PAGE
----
Since the 19th century, the buildings along South LeRoy Street have contributed to the charming, quaint allure of downtown Fenton. These historic landmarks, nestled among bookstores, galleries, yoga studios and other local businesses, have played significant roles in the growth of the city and continue to hold potential for its future.
“The buildings in downtown Fenton are a testament to our community’s proud history,” said Donna Seger, president of the Fenton Historical Society. “Some have been part of the city’s landscape for as far back as 150 years."
Seeger said although part of Dibbleville (Fenton’s original downtown) still stand, many of the older structures were torn down during the 1970s as part of an urban renewal initiative. However, she said she feels fortunate to have such treasures as the , , old fire hall, and which officials are continuing to maintain and renovate.
Thanks to Seger and the other members of the Fenton Historical Society, the histories of these cherished buildings are being preserved in archives at the A.J. Phillips Fenton Museum. Seger’s husband, Ken, is curator of the museum. For decades, the Segers have been known around town as the “go-to people” for information about the people, places and events that have transformed Fenton into the city it is today.
United Methodist Church (119 South LeRoy)
With its award-winning Gothic architecture, the United Methodist Church is known as one of the most beautiful churches of its era. The original structure was built in 1852 and a new sanctuary was added in 1869.
On Mother’s Day (May 12) of 1929, the church caught fire. The blaze was so enormous that the Flint Fire Department was called in to help. The congregation spent the next few years raising the money to reconstruct their place of worship. In 1930, the cornerstone for the present building was put in place. Since then, the church installed a pipe organ in 1977 and underwent a $1.5 million renovation in 1996.
Fenton Community & Cultural Center (150 South LeRoy)
Across from the United Methodist Church is the Fenton Community & Cultural Center. The building was dedicated on October 3, 1937, as a “civic gift” by local philanthropists Mary (Horton) and Horace Rackham, who made millions as a stockholder in the auto industry.
The building’s architects were Gottlieb Eliel Saarinen, a world-renowned Finnish-American architect who was born in Rantasalmi, Finland, and his son, Eero. Saarinen pioneered the Arts and Crafts movement in Finland and was a leading proponent of the Art Deco and the modernist currents design movement. His other projects include the Finnish pavilion for the Paris Exposition of 1900, Helsinki railway stations, the Finnish National Museum and Cranbrook among others. Eero designed the TWA Terminal New York, Austere CBS Building New York and the prize-winning Jefferson National Expansion Memorial/Gateway Arch.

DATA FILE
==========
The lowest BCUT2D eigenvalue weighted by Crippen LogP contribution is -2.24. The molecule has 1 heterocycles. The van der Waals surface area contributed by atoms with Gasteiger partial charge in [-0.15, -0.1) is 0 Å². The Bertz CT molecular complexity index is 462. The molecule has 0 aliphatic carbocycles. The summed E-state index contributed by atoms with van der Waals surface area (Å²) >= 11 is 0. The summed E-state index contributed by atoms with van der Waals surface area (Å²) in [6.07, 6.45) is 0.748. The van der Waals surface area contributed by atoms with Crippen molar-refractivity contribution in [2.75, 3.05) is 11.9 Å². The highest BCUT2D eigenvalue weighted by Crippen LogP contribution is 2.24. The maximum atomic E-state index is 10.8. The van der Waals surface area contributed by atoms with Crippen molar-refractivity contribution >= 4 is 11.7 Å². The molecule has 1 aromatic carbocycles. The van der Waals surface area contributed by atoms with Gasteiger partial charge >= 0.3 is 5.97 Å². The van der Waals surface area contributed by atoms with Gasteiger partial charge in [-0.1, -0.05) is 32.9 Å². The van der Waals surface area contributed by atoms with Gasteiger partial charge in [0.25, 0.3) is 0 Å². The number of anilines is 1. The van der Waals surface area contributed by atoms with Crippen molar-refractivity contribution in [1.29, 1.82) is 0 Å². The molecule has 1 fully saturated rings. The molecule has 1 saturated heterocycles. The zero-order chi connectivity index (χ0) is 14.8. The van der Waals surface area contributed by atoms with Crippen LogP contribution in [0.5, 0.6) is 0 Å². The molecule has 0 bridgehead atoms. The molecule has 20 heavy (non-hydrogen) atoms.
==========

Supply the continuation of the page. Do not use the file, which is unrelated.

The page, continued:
Consistent with the Saarinens’ approach to design, the Fenton Community & Cultural Center is known for its sleek, geometric architecture and continues to be used for the Rackhams’ intended purpose—a gathering space for the promotion of leadership, educational advancement, social enjoyment and civic improvement.
“Old” Fire Hall (201 South LeRoy)
Fenton’s first fire hall was built in 1875 and stood on the site of the Fenton Community & Cultural Center. As fire trucks began to replace horses, wagons and steamers, the building no longer provided enough space for equipment. The fire hall was razed in the 1930s to make room for the Community & Cultural Center. In 1938, a second fire hall, currently known as the “old fire hall,” was opened.
By 2002, the fire department once again outgrew its building. A new hall was built on Caroline Street leaving the “old” fire hall vacant for the past nine years. Currently, plans are underway for the to transform the fire hall into a restaurant/taproom expected to open in July 2012.
A.J. Phillips Fenton Museum (310 S. Leroy)
The A.J. Phillips Fenton Museum building dates back to 1900 when it was built as a private office for local entrepreneur, A.J. Phillips, who owned and operated his nearby 12-acre factory that once stood where the post office is currently located. Phillips’ factory manufactured lawn swings, ironing boards, ladders, snow shovels and screens that were used in the White House windows.
When Phillips died in 1904, the building was donated to the city and was used as a library from 1906 until 1987. When the library moved to its new location, the building became the A.J. Phillips Fenton Museum. The building still features Queen Anne architecture and the Victorian room still has some the original items contained in it, including Phillips’ desk.
First Presbyterian Church (503 South LeRoy)
The present sanctuary of the First Presbyterian Church was dedicated in 1863 after its original location on the corner of Adelaide and Rockwell burned down in 1861. The church is known for its 16 large stained glass windows, most likely created by the Detroit Stained Glass Window Company.
This spring, project to add more space for fellowship and youth activities. Plans include a new fellowship hall, narthex, kitchen, offices and school rooms. The last renovation to the building was in 1962 to expand the church’s school facilities.
Be sure to log on Thursday morning to read about the future of downtown Fenton.